The fifth-vote approach instructs lower courts to give binding precedential value to the opinion concurring on the narrowest grounds, even if that opinion is a reflection of the views of only one Justice.60×60. Williams, supra note 56, at 813–14 (citing Planned Parenthood of Se. Pa. v. Casey, 947 F.2d 682, 694 n.7 (3d Cir. 1991), aff’d in part, rev’d in part, 505 U.S. 833 (1992)). In practice, the fifth-vote approach normally treats the opinion of the “median” Justice as the narrowest grounds.61×61. Id. at 814. Justice White was the median Justice in Powell. He agreed with the plurality’s belief that conduct can be punished in most instances, but he was not ready to conclude that compelled conduct could always be punished. Similar to the dissent, which would have banned any punishment of compelled conduct, Justice White had reservations about punishing conduct when it was solely compelled by addiction. Therefore, his concurrence created a middle ground, deciding the case on the narrow basis that Powell had control over whether to be in public. Justice White’s concurrence is thus binding precedent under either of the dominant approaches to the Marks rule.
By failing to declare the interdiction statute unconstitutional, as required by Justice White’s concurrence, the Manning court did what Justice White and the four dissenting Justices in Powell were unwilling to do: it sapped the practical force of Robinson, a six-Justice majority opinion of the Supreme Court that prohibited the punishment of status. The Virginia legislature may have cleverly avoided the explicit language of Robinson by civilly labeling the plaintiffs for their status and then punishing the conduct compelled by that status, but the effects of the interdiction statute are identical to the effects of the law that Robinson declared unconstitutional.62×62. See Benno Weisberg, Comment, When Punishing Innocent Conduct Violates the Eighth Amendment: Applying the Robinson Doctrine to Homelessness and Other Contextual “Crimes,” 96 J. Crim. L. & Criminology 329, 346 (2005). Punishing a homeless alcoholic for consuming alcohol is the same as punishing an alcoholic for being an alcoholic because, by definition, alcoholics cannot control their alcohol intake unless they are in recovery or recovered.63×63. Steven S. Nemerson, Alcoholism, Intoxication, and the Criminal Law, 10 Cardozo L. Rev. 393, 395–97 (1988).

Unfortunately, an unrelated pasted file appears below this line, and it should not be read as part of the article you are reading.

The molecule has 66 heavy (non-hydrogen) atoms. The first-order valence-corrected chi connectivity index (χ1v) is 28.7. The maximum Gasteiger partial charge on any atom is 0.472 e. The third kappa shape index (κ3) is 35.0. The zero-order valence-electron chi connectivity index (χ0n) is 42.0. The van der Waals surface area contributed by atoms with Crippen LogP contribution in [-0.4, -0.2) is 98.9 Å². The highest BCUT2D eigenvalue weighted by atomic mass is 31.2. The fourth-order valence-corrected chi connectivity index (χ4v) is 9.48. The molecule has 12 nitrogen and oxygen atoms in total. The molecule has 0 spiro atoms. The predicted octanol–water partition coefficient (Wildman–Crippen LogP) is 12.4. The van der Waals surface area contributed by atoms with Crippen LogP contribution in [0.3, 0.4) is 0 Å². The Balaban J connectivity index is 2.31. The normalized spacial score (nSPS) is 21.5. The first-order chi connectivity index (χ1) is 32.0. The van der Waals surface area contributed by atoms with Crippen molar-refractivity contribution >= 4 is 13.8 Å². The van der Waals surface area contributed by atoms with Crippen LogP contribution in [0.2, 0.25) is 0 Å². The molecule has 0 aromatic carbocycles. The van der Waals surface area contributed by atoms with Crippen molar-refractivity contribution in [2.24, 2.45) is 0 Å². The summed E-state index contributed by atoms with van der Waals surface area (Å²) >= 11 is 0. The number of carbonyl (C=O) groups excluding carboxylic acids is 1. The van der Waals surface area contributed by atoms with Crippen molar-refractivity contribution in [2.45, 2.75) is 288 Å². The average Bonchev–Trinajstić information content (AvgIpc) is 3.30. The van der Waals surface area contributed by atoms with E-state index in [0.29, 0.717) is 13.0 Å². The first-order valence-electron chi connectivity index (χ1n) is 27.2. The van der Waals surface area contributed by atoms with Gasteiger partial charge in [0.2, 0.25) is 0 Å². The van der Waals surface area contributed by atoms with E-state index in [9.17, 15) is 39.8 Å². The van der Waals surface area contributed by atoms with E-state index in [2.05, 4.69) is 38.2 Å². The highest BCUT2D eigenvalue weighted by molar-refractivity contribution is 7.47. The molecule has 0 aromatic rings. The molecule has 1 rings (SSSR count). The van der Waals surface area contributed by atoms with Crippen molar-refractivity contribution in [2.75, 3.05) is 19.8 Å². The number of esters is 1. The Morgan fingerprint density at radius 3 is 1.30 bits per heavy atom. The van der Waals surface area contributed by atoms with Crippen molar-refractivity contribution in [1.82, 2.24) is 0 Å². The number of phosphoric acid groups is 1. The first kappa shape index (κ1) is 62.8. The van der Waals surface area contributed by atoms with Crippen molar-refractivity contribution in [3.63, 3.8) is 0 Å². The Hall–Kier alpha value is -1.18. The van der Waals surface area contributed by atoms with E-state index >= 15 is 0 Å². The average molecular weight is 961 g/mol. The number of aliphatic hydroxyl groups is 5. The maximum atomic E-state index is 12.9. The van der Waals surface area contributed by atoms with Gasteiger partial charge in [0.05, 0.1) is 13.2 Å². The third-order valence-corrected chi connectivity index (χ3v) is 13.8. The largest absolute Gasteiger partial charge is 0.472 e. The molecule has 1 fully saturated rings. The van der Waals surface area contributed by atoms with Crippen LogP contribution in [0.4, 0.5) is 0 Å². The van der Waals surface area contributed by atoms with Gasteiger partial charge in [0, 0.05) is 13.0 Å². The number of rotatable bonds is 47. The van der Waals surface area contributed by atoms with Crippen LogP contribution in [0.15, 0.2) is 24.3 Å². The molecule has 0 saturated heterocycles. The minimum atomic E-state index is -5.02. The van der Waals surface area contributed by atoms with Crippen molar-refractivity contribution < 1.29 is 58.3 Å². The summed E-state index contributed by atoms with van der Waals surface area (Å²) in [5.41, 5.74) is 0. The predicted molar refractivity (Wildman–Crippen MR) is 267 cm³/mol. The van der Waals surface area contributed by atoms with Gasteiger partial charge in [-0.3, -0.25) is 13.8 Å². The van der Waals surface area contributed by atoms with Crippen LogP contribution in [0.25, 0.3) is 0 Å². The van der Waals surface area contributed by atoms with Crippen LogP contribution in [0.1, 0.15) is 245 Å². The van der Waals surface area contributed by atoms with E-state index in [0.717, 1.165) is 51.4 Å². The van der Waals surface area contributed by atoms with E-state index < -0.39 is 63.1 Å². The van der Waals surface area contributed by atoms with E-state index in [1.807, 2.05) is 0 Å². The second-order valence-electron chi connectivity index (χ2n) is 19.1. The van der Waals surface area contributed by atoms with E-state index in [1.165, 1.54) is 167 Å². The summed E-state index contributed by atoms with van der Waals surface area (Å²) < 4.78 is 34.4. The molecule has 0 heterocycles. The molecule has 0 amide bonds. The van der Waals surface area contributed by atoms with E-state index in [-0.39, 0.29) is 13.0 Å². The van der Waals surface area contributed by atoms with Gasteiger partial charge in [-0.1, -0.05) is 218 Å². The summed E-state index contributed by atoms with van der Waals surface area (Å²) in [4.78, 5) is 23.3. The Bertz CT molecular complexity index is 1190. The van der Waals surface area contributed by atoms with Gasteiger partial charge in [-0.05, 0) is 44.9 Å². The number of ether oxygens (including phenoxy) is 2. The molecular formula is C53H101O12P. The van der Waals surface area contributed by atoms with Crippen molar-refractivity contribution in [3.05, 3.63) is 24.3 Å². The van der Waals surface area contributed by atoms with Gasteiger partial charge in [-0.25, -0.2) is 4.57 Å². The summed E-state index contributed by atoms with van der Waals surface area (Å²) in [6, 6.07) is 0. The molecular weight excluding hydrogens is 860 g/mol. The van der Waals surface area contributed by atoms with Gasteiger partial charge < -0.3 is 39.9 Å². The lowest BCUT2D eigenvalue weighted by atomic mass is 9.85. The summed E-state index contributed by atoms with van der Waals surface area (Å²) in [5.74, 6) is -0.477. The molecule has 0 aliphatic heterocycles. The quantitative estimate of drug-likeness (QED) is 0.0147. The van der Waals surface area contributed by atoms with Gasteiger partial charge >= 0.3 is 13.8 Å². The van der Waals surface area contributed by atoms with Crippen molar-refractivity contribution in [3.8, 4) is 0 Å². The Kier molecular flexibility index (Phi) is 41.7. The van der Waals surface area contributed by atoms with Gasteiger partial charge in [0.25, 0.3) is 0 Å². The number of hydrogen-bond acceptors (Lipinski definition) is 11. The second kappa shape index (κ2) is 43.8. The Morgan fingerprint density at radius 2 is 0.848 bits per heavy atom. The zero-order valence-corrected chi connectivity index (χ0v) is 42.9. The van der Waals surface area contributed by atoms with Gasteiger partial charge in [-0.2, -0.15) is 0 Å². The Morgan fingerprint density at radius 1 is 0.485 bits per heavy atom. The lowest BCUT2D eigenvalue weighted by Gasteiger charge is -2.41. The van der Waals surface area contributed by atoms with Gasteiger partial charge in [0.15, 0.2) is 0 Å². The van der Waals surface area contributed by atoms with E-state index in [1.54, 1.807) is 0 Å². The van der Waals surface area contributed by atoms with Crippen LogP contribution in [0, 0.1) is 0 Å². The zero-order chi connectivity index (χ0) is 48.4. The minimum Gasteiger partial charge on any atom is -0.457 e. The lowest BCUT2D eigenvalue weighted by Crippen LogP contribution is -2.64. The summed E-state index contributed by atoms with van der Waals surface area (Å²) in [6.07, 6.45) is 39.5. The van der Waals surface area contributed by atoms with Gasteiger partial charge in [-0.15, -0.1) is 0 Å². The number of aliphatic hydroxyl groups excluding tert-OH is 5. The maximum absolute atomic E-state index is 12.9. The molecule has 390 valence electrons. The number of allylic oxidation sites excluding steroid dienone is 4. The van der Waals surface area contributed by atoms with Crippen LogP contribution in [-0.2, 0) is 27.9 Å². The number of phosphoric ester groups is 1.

In some ways, the Marks rule may seem countermajoritarian, because it gives precedential value to the opinion of only one or a few Justices. Nonetheless, the rule also serves majoritarian ends by constraining lower court decisions with principles to which a majority of the Supreme Court assented or would have assented, had they been forced to reach a middle ground. By not adhering to Justice White’s concurrence in Powell, the Manning court caused the harm that the Marks rule was designed to prevent. It moved the law in a direction that had not received the assent of a majority of the Justices, thereby taking away the practical force of a Supreme Court majority decision that is still good law. To avoid such countermajoritarian results in the future, the Fourth Circuit ought to recognize and enforce the narrow holding of Justice White’s concurrence and reassess contrary circuit precedent in that light.64×64. As noted by Judge Motz, conflicting circuit precedent in Fisher prevented the court from voiding the interdiction statute. Manning, 900 F.3d at 160 n.4 (Motz, J., concurring in the judgment). In this case, however, horizontal stare decisis was in tension with vertical stare decisis. Fisher broke from Supreme Court precedent by deciding the case on the basis of the Powell plurality, thereby ignoring the Marks rule altogether, straying from Powell precedent, and severely weakening Robinson’s practical effect. In the future, the Fourth Circuit should adhere to vertical stare decisis and thus to Justice White’s concurrence, given that the conflicting circuit precedent was wrongly decided. The Fourth Circuit should use a case like Manning as an invitation to overrule Fisher through an en banc decision and realign itself with the Supreme Court. Until then, homeless citizens of Virginia who are suffering from alcoholism will continue to endure unconstitutional punishment for who they are, as opposed to what they do.